While comedy can be one of the more hit-or-miss genres in film, this year in particular has been full of misses. After sitting through excruciating laugh-free affairs like Fist Fight, CHiPS, and Snatched, I’ve begun to lose interest in seeing mainstream comedies in theaters.
Looking to right the ship is the latest raunchy comedy Rough Night. The film follows a group of college friends who come back together for a bachelorette party. Things go from bad to worse however when they injure a male stripper in their home.
Rough Night is being compared to several other raunchy comedies, most notably The Hangover. While the film does dip into some familiar territory, its a brazenly funny ride.
In a genre dominated by male filmmakers, its great to see Broad City helmer Lucia Aniello directing this film. Fans of that series will be happy to know she delivers her comedic touch to this film in spades. Aniello in particular does a strong job subverting audiences expectations when it comes to certain cliches in the genre, with some funny touches along the way keeping audiences on their toes.
The heart and soul of this film is its ensemble cast. Scarlett Johansson, Jillian Bell, Zoe Kazan, and Ilana Glazer all have such good chemistry together and their bond feels very genuine. Even through forced scenes of sentimentality, I still liked and cared about the group. Stealing every scene she’s in is Kate McKinnon, who hilariously dedicates herself to playing an Australian friend of the bride-to-be. I get how her offbeat energy could annoy people, but for me McKinnon continues to prove herself as a comedic standout in every movie she’s in.
The script, collaborated on by Paul W. Downs and Aniello, does a good job providing the laughs. I appreciate how none of the characters here ever felt like cliches, having enough layers to subvert them from the typical characters we see in comedies. For the most part, the script deserves credit for keeping the audience interested to see where it goes next.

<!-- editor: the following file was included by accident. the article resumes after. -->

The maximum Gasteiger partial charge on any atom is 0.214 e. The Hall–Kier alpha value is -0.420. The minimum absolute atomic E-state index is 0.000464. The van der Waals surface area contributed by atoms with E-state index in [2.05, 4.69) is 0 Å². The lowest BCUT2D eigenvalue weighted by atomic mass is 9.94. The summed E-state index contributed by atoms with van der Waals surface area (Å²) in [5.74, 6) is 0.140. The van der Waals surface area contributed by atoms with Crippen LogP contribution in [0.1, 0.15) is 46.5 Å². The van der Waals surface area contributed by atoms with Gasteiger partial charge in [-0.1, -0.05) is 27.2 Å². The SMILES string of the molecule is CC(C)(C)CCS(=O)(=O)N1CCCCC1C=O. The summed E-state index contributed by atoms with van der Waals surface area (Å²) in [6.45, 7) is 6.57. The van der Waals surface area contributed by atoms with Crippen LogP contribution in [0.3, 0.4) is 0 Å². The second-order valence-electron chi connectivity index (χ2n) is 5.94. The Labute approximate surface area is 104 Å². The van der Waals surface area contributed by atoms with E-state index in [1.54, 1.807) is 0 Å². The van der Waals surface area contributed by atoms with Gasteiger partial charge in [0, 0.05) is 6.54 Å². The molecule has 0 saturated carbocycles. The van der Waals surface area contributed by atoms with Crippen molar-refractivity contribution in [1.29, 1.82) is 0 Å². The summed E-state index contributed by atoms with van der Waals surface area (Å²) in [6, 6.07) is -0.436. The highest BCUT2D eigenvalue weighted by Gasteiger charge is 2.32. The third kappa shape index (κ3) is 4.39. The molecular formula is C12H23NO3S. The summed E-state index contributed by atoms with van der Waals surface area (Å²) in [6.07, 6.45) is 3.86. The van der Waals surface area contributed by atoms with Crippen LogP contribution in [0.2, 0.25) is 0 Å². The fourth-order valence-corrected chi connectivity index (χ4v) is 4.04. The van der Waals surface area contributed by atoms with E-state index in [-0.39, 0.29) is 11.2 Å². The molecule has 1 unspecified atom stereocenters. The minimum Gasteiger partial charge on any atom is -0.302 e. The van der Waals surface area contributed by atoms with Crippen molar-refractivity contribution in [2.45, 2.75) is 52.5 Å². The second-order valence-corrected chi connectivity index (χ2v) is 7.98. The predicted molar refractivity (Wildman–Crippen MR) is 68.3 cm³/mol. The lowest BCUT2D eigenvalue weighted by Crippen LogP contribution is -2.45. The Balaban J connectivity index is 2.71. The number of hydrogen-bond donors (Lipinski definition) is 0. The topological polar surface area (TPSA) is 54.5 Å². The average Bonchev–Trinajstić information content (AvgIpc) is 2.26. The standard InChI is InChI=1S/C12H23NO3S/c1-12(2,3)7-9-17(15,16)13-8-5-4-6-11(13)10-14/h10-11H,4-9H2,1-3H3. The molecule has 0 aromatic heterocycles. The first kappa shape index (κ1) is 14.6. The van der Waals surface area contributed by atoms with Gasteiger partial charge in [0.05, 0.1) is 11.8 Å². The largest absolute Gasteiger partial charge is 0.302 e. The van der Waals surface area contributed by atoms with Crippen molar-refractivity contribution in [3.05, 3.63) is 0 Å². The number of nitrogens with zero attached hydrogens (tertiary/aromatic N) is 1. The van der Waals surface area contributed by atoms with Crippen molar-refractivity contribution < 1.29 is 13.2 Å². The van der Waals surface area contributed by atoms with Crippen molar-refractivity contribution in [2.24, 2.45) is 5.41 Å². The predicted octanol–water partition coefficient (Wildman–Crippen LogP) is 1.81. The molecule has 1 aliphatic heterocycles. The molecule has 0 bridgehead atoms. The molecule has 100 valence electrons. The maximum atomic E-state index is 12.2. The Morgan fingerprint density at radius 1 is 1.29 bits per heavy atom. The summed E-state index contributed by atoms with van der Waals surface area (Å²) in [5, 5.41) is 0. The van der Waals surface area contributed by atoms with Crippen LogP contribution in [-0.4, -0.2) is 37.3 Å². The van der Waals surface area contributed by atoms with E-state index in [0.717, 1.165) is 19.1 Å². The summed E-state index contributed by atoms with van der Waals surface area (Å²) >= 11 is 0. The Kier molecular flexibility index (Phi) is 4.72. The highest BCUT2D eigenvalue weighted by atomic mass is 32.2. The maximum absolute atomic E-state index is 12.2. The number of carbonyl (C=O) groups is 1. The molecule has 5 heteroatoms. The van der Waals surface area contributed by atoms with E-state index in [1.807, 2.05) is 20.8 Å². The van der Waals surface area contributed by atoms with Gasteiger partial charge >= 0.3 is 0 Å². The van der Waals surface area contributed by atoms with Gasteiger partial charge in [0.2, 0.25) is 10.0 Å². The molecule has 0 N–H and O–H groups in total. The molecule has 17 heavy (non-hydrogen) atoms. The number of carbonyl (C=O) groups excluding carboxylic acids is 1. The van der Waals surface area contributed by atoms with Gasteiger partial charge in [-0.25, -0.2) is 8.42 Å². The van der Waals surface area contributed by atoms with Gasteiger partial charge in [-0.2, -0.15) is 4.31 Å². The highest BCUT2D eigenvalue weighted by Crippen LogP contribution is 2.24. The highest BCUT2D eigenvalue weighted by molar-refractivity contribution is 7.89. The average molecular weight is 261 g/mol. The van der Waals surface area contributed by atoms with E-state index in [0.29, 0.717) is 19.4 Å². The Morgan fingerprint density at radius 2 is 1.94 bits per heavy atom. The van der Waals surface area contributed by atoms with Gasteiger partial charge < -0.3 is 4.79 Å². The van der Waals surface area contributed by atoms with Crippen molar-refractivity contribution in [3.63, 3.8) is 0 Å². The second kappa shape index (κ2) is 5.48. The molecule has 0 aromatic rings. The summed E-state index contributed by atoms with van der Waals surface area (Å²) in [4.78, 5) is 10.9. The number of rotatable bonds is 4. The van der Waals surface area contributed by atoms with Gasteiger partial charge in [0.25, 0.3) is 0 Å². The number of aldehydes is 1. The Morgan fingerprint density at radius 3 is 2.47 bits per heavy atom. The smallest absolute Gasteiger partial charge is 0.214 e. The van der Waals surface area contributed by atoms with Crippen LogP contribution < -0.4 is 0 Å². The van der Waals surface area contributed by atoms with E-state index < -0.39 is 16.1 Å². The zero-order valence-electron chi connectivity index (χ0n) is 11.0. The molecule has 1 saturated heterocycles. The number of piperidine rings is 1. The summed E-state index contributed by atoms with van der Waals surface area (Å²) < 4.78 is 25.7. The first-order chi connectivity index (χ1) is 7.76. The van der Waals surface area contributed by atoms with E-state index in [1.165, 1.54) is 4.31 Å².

Where that disappoints however is in the middling final third of the film. After wondering where this film would go, I was disappointed that it seemingly settled with a very safe and predictable ending. Not only is the ending predictable, but it has a lot of the schmaltz cliches that have plagued the genre over the past few years. Considering how bold a lot of the film felt, this was a letdown, as I’m sure the film could have ended in a more interesting way.
Laugh-wise, the jokes here don’t always fall consistently. There are stretches, especially towards the end of the film, where the film gets too caught-up in its premise that it forgets to tell many jokes. The second half is not nearly as strong as the first because of this.
Rough Night is certainly uneven, but its likable cast and big laughs more than make up from that. In a year full of weak comedies, it was nice to just be able to laugh again in the theater.